Working Back from Injury
The volleyball team posters hanging in Steph Frohwein’s room call out the themes for the competitive season. In large letters, they say “No Excuses” and “Focus.”
For the Lincoln High School senior, those words are more than just a slogan. They describe the way that she rebounded from surgery to the anterior cruciate ligaments (ACL) in both legs, coming back stronger than ever for her last competitive season.
“I’m never the kind of person who plays cautiously, scared that I’m going to get hurt,” says the animated athlete, who stands about 5-feet, 3-inches tall. “If you work hard, you’ll get where you need to go.”
An unexpected twist
Steph’s first injury happened in the warm-ups for her last game of the season against Washington High School. The then-sophomore player was playing in the back row when she landed on her left foot.
“I knew right away that something was really wrong,” she says, with a frown. “ I was fortunate in that Sanford CNP, Chris Nelson was present and helped direct my care.”
She sat on the bench the rest of the game and soon learned that she had had torn her left ACL, damaging the knee ligament that joins the upper leg bone with the lower leg bone and provides stability for the knee.
She consulted with Sanford orthopedic surgeon Paul Reynen, who repaired the damage. Following the surgery, she started on a six-month process of rehabilitation, a combination of exercises for flexibility, strengthening and endurance, plus training in coordination and agility.
“I knew that if I worked hard, the next year I’d be able to play the way I wanted,” Steph said. “I’m a naturally determined person, so I felt that it could work.”
Working her way back
Steph came back her junior year with all the strength and function she had before the injury. All was well until the semi- final game of the state tournament, when she went for a ball and then abruptly stopped.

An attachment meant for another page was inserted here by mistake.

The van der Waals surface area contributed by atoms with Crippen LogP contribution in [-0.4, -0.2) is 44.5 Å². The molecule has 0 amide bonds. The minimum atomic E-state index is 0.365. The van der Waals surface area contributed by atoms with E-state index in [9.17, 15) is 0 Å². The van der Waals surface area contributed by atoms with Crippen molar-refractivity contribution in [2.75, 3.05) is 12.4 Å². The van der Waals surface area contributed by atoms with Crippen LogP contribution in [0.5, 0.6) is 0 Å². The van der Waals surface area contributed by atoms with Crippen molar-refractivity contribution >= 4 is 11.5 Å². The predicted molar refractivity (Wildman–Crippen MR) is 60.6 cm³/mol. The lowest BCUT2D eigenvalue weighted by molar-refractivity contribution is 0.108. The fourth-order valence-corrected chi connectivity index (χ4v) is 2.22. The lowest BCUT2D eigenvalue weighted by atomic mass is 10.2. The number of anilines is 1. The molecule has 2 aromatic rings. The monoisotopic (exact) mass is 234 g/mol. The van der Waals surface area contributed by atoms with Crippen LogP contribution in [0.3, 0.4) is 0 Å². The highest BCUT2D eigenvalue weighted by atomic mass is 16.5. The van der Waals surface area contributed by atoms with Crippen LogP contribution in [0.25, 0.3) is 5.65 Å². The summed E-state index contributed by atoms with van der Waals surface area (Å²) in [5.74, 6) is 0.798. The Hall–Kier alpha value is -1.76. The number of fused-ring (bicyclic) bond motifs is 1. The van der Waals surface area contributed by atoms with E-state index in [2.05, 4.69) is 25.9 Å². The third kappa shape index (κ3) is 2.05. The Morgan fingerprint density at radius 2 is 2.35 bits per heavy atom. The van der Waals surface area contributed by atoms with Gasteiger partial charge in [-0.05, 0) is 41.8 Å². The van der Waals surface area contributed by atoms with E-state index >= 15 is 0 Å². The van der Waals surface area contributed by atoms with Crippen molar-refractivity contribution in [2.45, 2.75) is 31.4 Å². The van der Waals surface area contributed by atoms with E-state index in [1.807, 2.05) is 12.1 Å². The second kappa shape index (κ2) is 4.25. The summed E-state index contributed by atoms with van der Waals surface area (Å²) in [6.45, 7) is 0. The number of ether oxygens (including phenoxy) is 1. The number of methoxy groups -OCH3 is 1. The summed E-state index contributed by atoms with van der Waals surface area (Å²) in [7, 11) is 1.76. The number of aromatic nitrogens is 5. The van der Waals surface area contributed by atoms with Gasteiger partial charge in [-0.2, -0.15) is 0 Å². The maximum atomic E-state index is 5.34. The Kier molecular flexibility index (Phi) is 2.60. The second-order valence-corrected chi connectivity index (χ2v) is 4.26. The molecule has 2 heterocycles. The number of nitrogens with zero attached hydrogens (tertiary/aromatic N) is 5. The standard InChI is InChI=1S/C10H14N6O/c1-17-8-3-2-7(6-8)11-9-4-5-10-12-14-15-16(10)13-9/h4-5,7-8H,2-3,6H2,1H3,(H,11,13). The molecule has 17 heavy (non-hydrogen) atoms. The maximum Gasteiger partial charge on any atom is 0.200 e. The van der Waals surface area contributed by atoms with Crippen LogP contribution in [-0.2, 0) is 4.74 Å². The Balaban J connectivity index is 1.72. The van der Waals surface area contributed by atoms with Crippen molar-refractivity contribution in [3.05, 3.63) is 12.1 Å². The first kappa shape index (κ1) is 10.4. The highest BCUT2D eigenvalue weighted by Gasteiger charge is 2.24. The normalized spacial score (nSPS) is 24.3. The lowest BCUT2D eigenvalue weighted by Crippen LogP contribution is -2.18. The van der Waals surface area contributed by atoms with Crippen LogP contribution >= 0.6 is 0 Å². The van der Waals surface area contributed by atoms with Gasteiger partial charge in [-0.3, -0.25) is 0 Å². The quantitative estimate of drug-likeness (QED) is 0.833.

“My coach, Erika Paladino-Hazlett and trainer asked me if it hurt and I said, “kinda,” she says with a laugh. “I didn’t cry because it hurt, but because I was so very frustrated having this happen again and during the state tournament. “
The volleyball player knew even before her knee was evaluated through an MRI that she had torn the ACL – this time on her right leg. Once again she underwent surgery with Dr. Reynen for ACL reconstruction and repair.
The support of her family, church and friends, plus the Sanford physical therapy team helped her make it through a second round of post-surgical rehabilitation. There were times early on in her recovery when she needed help managing the stairs at home, but she worked hard to get rid of her crutches as quickly as she could and to carry her own books and gear at school.
“It shows a lot about her character,” said her parents, Jeff and Martha Frohwein. “She wasn’t sad or wanting pity, she was very focused on working hard and getting back to where she had been before.”
Ready to play
Coming into her senior year, Steph not only played well the entire season, she even won the Iron Will Athlete of the Year Award, a trophy from the South Dakota Athletic Trainers Association, given to an athlete who comes back from serious injury.
And this year, when her team went to the state tournament, Steph played every game, playing hard on the court and helping cheer on other players too, as Lincoln High won their back-to-back state volleyball championship.
“It was great because I knew what I had worked for, but it was great for all of us,” Steph said. “The whole team had worked for this.“
In addition to the accomplishment that Steph felt in coming back from her injuries, the time she spent with physical therapists and doctors has had an effect on her career goals. When she goes to college next year, she hopes to study to become a nurse practitioner.
“Dealing with all of this has exposed me to how great the people are who work in the medical field,” she says. “The people who treated me were incredible.”
Steph became an inspiration to others, who saw how hard she worked to come back from injury and how her positive attitude and spirit was conveyed on and off the court, her mother said. Throughout the whole process, her daughter found strength through her faith in God and tried to make the best of the situation.
“We’re very proud of the role model she’s been to others,” her parents said. “Sometimes people have to go through difficult situations, and the excellent treatment she received allowed her to work hard and get back in the game.”
Posted Date: January 2012